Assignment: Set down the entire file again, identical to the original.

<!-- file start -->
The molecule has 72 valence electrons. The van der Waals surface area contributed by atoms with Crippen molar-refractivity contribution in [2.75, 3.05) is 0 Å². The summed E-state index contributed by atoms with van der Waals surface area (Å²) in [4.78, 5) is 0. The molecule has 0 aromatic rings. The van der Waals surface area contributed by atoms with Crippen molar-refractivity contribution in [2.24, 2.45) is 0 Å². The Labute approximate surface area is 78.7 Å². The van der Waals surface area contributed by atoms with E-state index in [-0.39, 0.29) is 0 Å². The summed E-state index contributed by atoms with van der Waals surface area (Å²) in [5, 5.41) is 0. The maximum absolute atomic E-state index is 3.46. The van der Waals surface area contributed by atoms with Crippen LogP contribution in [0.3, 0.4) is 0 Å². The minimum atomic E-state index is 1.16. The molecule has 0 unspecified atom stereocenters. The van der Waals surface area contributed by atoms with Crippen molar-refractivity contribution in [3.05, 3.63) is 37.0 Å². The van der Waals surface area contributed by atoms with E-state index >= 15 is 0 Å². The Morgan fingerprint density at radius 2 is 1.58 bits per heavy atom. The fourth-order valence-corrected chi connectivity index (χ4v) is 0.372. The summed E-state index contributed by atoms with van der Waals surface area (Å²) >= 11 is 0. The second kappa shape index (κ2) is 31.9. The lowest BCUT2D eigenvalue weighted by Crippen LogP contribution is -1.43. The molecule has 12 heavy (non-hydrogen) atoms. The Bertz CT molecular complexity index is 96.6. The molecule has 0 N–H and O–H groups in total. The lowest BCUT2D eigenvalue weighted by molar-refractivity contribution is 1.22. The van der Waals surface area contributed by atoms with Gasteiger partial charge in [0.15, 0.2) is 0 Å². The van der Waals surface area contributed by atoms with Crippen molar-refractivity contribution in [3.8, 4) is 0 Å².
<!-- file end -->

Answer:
The molecule has 72 valence electrons. The van der Waals surface area contributed by atoms with Crippen molar-refractivity contribution in [2.75, 3.05) is 0 Å². The summed E-state index contributed by atoms with van der Waals surface area (Å²) in [4.78, 5) is 0. The molecule has 0 aromatic rings. The van der Waals surface area contributed by atoms with Crippen molar-refractivity contribution in [2.24, 2.45) is 0 Å². The Labute approximate surface area is 78.7 Å². The van der Waals surface area contributed by atoms with E-state index in [-0.39, 0.29) is 0 Å². The summed E-state index contributed by atoms with van der Waals surface area (Å²) in [5, 5.41) is 0. The maximum absolute atomic E-state index is 3.46. The van der Waals surface area contributed by atoms with Crippen LogP contribution in [0.3, 0.4) is 0 Å². The minimum atomic E-state index is 1.16. The molecule has 0 unspecified atom stereocenters. The van der Waals surface area contributed by atoms with Crippen molar-refractivity contribution in [3.05, 3.63) is 37.0 Å². The van der Waals surface area contributed by atoms with E-state index >= 15 is 0 Å². The Morgan fingerprint density at radius 2 is 1.58 bits per heavy atom. The fourth-order valence-corrected chi connectivity index (χ4v) is 0.372. The summed E-state index contributed by atoms with van der Waals surface area (Å²) >= 11 is 0. The second kappa shape index (κ2) is 31.9. The lowest BCUT2D eigenvalue weighted by Crippen LogP contribution is -1.43. The molecule has 12 heavy (non-hydrogen) atoms. The Bertz CT molecular complexity index is 96.6. The molecule has 0 N–H and O–H groups in total. The lowest BCUT2D eigenvalue weighted by molar-refractivity contribution is 1.22. The van der Waals surface area contributed by atoms with Gasteiger partial charge in [0.15, 0.2) is 0 Å². The van der Waals surface area contributed by atoms with Crippen molar-refractivity contribution in [3.8, 4) is 0 Å².